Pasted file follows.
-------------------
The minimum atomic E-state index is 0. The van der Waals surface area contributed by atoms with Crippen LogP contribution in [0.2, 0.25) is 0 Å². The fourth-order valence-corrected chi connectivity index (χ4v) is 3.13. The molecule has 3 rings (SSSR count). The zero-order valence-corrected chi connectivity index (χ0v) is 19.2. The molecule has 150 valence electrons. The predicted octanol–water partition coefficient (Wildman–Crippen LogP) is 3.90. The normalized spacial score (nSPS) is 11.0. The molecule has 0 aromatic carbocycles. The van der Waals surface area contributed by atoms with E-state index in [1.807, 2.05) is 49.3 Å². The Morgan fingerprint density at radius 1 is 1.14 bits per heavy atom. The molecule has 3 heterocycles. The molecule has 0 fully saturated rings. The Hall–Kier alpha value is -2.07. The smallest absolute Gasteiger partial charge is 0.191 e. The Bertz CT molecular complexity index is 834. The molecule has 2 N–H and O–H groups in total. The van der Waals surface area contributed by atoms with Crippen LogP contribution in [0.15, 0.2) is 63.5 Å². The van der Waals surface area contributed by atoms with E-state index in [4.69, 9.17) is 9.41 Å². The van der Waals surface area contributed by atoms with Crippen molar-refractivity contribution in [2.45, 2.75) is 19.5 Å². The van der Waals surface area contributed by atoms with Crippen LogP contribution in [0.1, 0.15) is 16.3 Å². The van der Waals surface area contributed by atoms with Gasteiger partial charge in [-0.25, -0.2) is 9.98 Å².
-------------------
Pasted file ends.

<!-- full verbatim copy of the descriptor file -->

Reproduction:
The minimum atomic E-state index is 0. The van der Waals surface area contributed by atoms with Crippen LogP contribution in [0.2, 0.25) is 0 Å². The fourth-order valence-corrected chi connectivity index (χ4v) is 3.13. The molecule has 3 rings (SSSR count). The zero-order valence-corrected chi connectivity index (χ0v) is 19.2. The molecule has 150 valence electrons. The predicted octanol–water partition coefficient (Wildman–Crippen LogP) is 3.90. The normalized spacial score (nSPS) is 11.0. The molecule has 0 aromatic carbocycles. The van der Waals surface area contributed by atoms with E-state index in [1.807, 2.05) is 49.3 Å². The Morgan fingerprint density at radius 1 is 1.14 bits per heavy atom. The molecule has 3 heterocycles. The molecule has 0 fully saturated rings. The Hall–Kier alpha value is -2.07. The smallest absolute Gasteiger partial charge is 0.191 e. The Bertz CT molecular complexity index is 834. The molecule has 2 N–H and O–H groups in total. The van der Waals surface area contributed by atoms with Crippen LogP contribution in [0.15, 0.2) is 63.5 Å². The van der Waals surface area contributed by atoms with E-state index in [4.69, 9.17) is 9.41 Å². The van der Waals surface area contributed by atoms with Crippen molar-refractivity contribution in [2.45, 2.75) is 19.5 Å². The van der Waals surface area contributed by atoms with Crippen LogP contribution in [0.1, 0.15) is 16.3 Å². The van der Waals surface area contributed by atoms with Gasteiger partial charge in [-0.25, -0.2) is 9.98 Å².